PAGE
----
RESULTS and our Allies Working Together to SAVE Programs that Help the Poor
While RESULTS Domestic groups have been focused on preventing cuts to Head Start and child care programs, we have also been actively participating here in D.C. in the broad and deep Coalition on Human Needs (CHN) Strengthening America’s Values and Economy for All campaign or “SAVE for All.” SAVE for All is working to hold the line on spending cuts that hurt the poor and vulnerable.
The SAVE coalition (over 1000 organizations strong) formed early this year to meet the challenges presented by the Republican House-led attack on “non-defense domestic discretionary” spending. These are domestic programs funded on a yearly basis and comprise about the 14% of the federal budget. This part of the budget covers many programs that aid the poor including Head Start and child care programs, community health centers, low-income housing, Pell grants for students, job training and employment services, and low-income energy assistance. See the chart below from the Center on Budget and Policy Priorities on how various proposals deal with cuts to domestic discretionary spending:
SAVE for All members have also been meeting with congressional offices on the principles, which have included RESULTS volunteers in home districts as well. For example, RESULTS Director of Domestic Campaigns Meredith Dodson and I joined two RESULTS Colorado partners on the line during a visit with staffperson from the office of Senator Mark Udall (D-CO). Having constituents on line speaking for low-income Americans is powerful and elevates our meetings to a higher level of engagement.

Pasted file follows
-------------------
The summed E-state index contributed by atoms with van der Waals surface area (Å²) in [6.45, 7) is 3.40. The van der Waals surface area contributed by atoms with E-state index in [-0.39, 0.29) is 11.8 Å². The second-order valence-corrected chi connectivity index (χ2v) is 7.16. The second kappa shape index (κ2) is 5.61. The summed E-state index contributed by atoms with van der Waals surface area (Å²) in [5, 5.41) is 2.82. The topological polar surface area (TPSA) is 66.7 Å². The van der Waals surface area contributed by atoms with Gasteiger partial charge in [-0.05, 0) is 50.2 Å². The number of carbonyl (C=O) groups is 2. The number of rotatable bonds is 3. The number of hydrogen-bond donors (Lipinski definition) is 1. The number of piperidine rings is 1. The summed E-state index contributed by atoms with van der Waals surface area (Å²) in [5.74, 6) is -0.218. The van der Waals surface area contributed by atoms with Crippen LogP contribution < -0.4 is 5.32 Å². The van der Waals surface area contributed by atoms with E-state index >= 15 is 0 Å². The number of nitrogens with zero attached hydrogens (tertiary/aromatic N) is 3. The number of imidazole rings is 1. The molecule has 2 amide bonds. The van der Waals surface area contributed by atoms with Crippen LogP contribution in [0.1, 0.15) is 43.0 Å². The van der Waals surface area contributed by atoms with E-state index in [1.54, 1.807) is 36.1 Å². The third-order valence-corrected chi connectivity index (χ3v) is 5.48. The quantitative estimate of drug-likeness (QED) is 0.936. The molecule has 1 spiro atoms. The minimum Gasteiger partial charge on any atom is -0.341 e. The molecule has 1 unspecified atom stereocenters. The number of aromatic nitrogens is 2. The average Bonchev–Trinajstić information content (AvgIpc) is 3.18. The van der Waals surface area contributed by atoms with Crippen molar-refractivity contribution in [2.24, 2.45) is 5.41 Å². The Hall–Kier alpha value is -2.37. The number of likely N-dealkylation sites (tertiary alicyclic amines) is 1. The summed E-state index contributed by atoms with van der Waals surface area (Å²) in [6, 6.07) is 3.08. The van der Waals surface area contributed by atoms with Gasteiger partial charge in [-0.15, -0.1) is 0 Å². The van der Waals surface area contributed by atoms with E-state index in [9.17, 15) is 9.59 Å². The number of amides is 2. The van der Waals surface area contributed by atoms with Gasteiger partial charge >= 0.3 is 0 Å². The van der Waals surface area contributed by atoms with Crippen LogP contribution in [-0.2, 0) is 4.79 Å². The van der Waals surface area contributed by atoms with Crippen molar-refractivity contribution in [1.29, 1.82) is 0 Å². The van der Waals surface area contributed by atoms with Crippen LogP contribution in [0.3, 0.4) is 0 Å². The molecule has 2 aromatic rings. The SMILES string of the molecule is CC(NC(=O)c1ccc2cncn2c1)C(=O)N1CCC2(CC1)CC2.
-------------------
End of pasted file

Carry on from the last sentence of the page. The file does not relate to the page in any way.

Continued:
What lies ahead are the very turbulent waters of April and May. It is expected that the government will be operating under another continuing resolution (CR) through April 8. However, this is inching a closer to a critical vote on raising the government “debt ceiling,” which allows the U.S. government to continue to borrow money to cover its debts. Failure to pass it could result an international economic catastrophe. To leverage additional cuts, Republicans are threatening to vote down the debt ceiling increase unless cuts to mandatory programs (specifically Social Security, Medicare, and Medicaid) are included. President Obama wants that to be dealt with separately after that vote.
A bipartisan group of senators (Mark Warner (D-VA), Saxby Chambliss (R-GA), Dick Durbin (D-IL), Tom Coburn (R-OK), Kent Conrad (D-ND), and Mike Crapo (R-ID), along with Vice-President Joe Biden are working to break the gridlock. While it is a good sign that work is being done to find a meaningful resolution, critics fear this group will adopt many of the President’s National Commission on Fiscal Responsibility and Reform, headed up by former Senator Alan Simpson (R-WY) and former White House Chief of Staff Erskine Bowles under President Clinton. While the commission never adopted a final report, Simpson and Bowles did release their recommendations, which called for twice as many cuts in public services as revenue increases (as well as a cap on federal revenue at an arbitrary level of 21% of the economy) to deal with the deficit.
RESULTS agrees that our long-term deficit and debt problems must be addressed. However, many economists agree that job creation is the best antidote, both immediately and long-term. A large portion of our current deficits are being